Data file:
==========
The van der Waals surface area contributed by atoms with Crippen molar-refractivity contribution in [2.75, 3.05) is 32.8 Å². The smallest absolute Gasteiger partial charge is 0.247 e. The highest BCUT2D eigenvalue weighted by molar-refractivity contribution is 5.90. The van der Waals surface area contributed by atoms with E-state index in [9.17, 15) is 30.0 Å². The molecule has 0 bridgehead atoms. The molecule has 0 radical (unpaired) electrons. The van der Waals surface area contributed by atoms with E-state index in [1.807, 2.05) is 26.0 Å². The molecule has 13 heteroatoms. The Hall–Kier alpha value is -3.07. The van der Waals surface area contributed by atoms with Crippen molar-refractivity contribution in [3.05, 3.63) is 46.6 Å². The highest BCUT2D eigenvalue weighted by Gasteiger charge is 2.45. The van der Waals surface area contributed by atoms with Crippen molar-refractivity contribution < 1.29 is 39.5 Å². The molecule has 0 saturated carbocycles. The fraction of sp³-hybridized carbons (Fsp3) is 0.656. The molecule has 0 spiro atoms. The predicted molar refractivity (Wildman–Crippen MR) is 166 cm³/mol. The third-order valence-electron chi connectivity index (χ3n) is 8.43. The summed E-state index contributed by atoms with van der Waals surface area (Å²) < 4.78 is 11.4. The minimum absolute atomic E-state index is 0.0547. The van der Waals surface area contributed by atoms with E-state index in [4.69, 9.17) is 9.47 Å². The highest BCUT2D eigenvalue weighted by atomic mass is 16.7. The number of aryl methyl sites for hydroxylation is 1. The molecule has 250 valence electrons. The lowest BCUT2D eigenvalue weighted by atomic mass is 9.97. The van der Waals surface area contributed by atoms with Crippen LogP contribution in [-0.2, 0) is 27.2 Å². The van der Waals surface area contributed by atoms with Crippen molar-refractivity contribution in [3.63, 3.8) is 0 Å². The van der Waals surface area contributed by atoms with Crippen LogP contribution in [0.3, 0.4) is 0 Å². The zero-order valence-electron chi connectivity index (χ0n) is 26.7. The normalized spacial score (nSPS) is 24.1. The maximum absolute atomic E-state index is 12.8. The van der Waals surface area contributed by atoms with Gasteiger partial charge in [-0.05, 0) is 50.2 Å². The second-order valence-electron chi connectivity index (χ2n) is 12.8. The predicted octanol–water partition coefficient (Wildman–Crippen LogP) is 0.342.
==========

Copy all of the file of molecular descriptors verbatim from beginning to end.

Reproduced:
The van der Waals surface area contributed by atoms with Crippen molar-refractivity contribution in [2.75, 3.05) is 32.8 Å². The smallest absolute Gasteiger partial charge is 0.247 e. The highest BCUT2D eigenvalue weighted by molar-refractivity contribution is 5.90. The van der Waals surface area contributed by atoms with E-state index in [9.17, 15) is 30.0 Å². The molecule has 0 bridgehead atoms. The molecule has 0 radical (unpaired) electrons. The van der Waals surface area contributed by atoms with E-state index in [1.807, 2.05) is 26.0 Å². The molecule has 13 heteroatoms. The Hall–Kier alpha value is -3.07. The van der Waals surface area contributed by atoms with Crippen molar-refractivity contribution in [3.05, 3.63) is 46.6 Å². The highest BCUT2D eigenvalue weighted by Gasteiger charge is 2.45. The van der Waals surface area contributed by atoms with Crippen molar-refractivity contribution < 1.29 is 39.5 Å². The molecule has 0 saturated carbocycles. The fraction of sp³-hybridized carbons (Fsp3) is 0.656. The molecule has 0 spiro atoms. The predicted molar refractivity (Wildman–Crippen MR) is 166 cm³/mol. The third-order valence-electron chi connectivity index (χ3n) is 8.43. The summed E-state index contributed by atoms with van der Waals surface area (Å²) < 4.78 is 11.4. The minimum absolute atomic E-state index is 0.0547. The van der Waals surface area contributed by atoms with E-state index in [4.69, 9.17) is 9.47 Å². The highest BCUT2D eigenvalue weighted by atomic mass is 16.7. The number of aryl methyl sites for hydroxylation is 1. The molecule has 250 valence electrons. The lowest BCUT2D eigenvalue weighted by atomic mass is 9.97. The van der Waals surface area contributed by atoms with Crippen LogP contribution in [-0.2, 0) is 27.2 Å². The van der Waals surface area contributed by atoms with Crippen molar-refractivity contribution in [3.63, 3.8) is 0 Å². The van der Waals surface area contributed by atoms with Crippen LogP contribution in [0.3, 0.4) is 0 Å². The zero-order valence-electron chi connectivity index (χ0n) is 26.7. The normalized spacial score (nSPS) is 24.1. The maximum absolute atomic E-state index is 12.8. The van der Waals surface area contributed by atoms with Gasteiger partial charge in [-0.05, 0) is 50.2 Å². The second-order valence-electron chi connectivity index (χ2n) is 12.8. The predicted octanol–water partition coefficient (Wildman–Crippen LogP) is 0.342.